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Whenever it can.
This is the first of (hopefully) many Carroll style webcomicky things. Made completely from illustrations in his works and dialogue that kind of resembles his own. sort of. maybe. woo.
These are pretty fun to do.

I realize now that this uses all of the illustrations from Chapter VI (Pig and Pepper) of Alice's Adventures in Wonderland. Very Interesting...

Also, I've chosen to implement a panel guide up top there. This one doesn't quite need it, but it'll be useful in future installments.

There's a reason why the happy birthday is awkwardly placed, even though I fixed this particular installment. The reason is that Carroll's comment is meant to be a stinger of sorts. Like, the Happy Birthday is the last hurrah, and Carroll is the post-script (That's PS for those of you who forget where acronyms come from).

This installment probably needs the panel guide more than any other.

A general rule of thumb I should employ is just to make a comic. Doesn't matter whether it's good or not, because it'll be good. 

I notice now that the older installments of Here we Come a-Carrolling were more straightforward with regards to panel flow, but lately I've been implementing panel guides no matter what. Just making it a habit is all. Which is nice.

Incidentially, this is the first color Carrolling comic! woo. yay.  In my eyes, Alice is blonde and wears a blue dress. Blue, white and yellow are the Alice colors, anyway.

Yeah...this isn't an April Fools joke. Except that it makes no sense.
The way I color is how I've always imagined the colorings. That showed at some point with the Caterpillar. He's described outright as being blue in the story, but I forgot about that part and made him green like I've always imagined him, but I fixed it later on because he actually IS blue, so...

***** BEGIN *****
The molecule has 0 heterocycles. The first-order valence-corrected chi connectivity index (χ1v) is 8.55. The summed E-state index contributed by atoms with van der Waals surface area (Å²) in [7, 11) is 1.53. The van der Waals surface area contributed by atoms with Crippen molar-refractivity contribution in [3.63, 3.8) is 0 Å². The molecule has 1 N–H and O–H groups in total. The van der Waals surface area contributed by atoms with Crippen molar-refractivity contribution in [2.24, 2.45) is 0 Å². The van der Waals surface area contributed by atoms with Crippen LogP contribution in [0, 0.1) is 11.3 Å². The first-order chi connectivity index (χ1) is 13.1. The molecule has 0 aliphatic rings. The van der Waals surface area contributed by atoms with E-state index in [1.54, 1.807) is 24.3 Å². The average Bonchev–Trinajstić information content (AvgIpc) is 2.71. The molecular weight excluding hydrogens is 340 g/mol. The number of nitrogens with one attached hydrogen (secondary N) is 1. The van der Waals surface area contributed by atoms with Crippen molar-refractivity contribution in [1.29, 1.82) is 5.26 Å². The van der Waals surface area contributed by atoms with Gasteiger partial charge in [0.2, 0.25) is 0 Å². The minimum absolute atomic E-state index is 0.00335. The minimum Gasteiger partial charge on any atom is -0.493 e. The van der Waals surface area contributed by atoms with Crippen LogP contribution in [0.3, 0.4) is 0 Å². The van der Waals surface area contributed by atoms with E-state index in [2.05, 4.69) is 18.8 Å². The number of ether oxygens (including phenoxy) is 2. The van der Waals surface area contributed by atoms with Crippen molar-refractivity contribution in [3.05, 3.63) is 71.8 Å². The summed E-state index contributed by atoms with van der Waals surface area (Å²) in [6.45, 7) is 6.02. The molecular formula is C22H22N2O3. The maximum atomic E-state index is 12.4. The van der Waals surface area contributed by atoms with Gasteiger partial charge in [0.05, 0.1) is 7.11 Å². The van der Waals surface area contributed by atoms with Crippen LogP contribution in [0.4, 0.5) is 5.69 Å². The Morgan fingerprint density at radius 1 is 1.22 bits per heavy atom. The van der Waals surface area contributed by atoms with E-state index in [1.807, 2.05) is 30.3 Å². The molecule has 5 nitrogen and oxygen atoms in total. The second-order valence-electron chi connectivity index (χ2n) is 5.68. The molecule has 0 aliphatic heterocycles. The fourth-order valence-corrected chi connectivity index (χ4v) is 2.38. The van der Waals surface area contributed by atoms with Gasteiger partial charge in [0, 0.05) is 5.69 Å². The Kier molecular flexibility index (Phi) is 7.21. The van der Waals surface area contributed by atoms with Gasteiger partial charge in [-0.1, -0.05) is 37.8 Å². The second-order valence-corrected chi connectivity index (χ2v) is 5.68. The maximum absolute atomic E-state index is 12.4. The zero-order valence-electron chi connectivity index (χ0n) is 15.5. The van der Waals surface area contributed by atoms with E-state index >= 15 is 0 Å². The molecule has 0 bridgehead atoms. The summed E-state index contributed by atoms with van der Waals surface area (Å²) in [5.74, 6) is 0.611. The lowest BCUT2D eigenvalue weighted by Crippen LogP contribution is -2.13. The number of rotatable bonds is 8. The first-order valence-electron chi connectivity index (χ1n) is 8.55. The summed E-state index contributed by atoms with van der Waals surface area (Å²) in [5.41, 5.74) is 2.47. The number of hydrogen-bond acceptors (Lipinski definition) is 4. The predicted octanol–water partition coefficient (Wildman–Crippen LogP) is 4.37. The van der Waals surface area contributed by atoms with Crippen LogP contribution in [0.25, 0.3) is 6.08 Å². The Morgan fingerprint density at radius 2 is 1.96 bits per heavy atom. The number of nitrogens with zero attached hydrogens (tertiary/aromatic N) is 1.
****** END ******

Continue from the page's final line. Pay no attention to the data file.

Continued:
This is the first Sylvie and Bruno comic for "Here We Come A Carrolling". A panel from Sylvie and Bruno was used in the Lewis Carroll Birthday Comic, but there hasn't been a full-fledged Sylvie and Bruno comic. I plan to have the Sylvie and Bruno comics flip back and forth between reality and Fairy-World, just as the books did.

I accidentally saved the .psd as a flattened file, rather than with all the layers. I did that with the Carroll Birthday comic too, so if I made any mistakes, they're stuck there until I feel like reconstructing the comic entirely. 

The first ever Hunting of the Snark comic. I plan to go through each illustration and make a one-panel comic out of it.

146 years ago today, Lewis Carroll and three Liddell sisters (Edith, Lorina and Alice) and another man (who was rowing) went on a boating trip. Carroll told a story during that trip that became the outline for Alice's Adventures in Wonderland; the story we all know as Alice in Wonderland. That was Alice's (from Wonderland; not Liddell) birthday. The rest is history. Or, more accurately, ingrained in popular culture.

Happy One hundred and forty-sixth Birthday, Alice! 

This was initially supposed to appear after the Sylvie and Bruno Comic, but I skipped it, not realizing until now. And now it's here! Good thing, too, since it's hilarious in my humble opinion.

Another Hunting of the Snark single panel comic. As I said I would a while back, I'm going through Henry Holliday's illustrations for Hunting of the Snark and making one-panel comics out of them.

I'm working on another Alice comic, so be on the lookout.

What's cool about this comic is that maybe half of the Red Queen's dialogue is straight from Through the Looking-Glass.

Also, you may notice an exclamation point with two dots under it. That is not a mistake.

Also also, I'm amused that the blurring colors of the Red Queen and Alice ended up making a sort of spectrum.

Also also ALSO, this comic addresses the common mix-up/mash-up between the Red Queen and the Queen of Hearts. I will now list the differences between them, so you don't mix them up:

1. The Red Queen is very clearly a chess piece as opposed to a playing car.

2. The Red Queen is not evil; only strict. In fact, some folk think that she was based on a governess of the Liddell children. In fact, The Red Queen helps Alice in Through the Looking-Glass.

3. The Red Queen is only found in Through the Looking-Glass, not in Alice's Adventures in Wonderland.

4. The Red Queen does not hate Alice, nor is she outright mean to her. Once again, she helps Alice in Through the Looking-Glass and even gives her a bisquit to quench her thirst.

5. The Red Queen is not overly competitive. Even though Alice takes the place of a White Pawn in Through the Looking-Glass, the Red Queen still helps and guides her, despite the fact that they are on opposite teams and that Alice's vague goal is to become a Queen, which severely threatens the Red Pieces.

6. The Red Queen and the Queen of Hearts are never seen coexisting. This doesn't mean they are the same character; it means that they are in different worlds: Looking-Glass Land and Wonderland, respectively.

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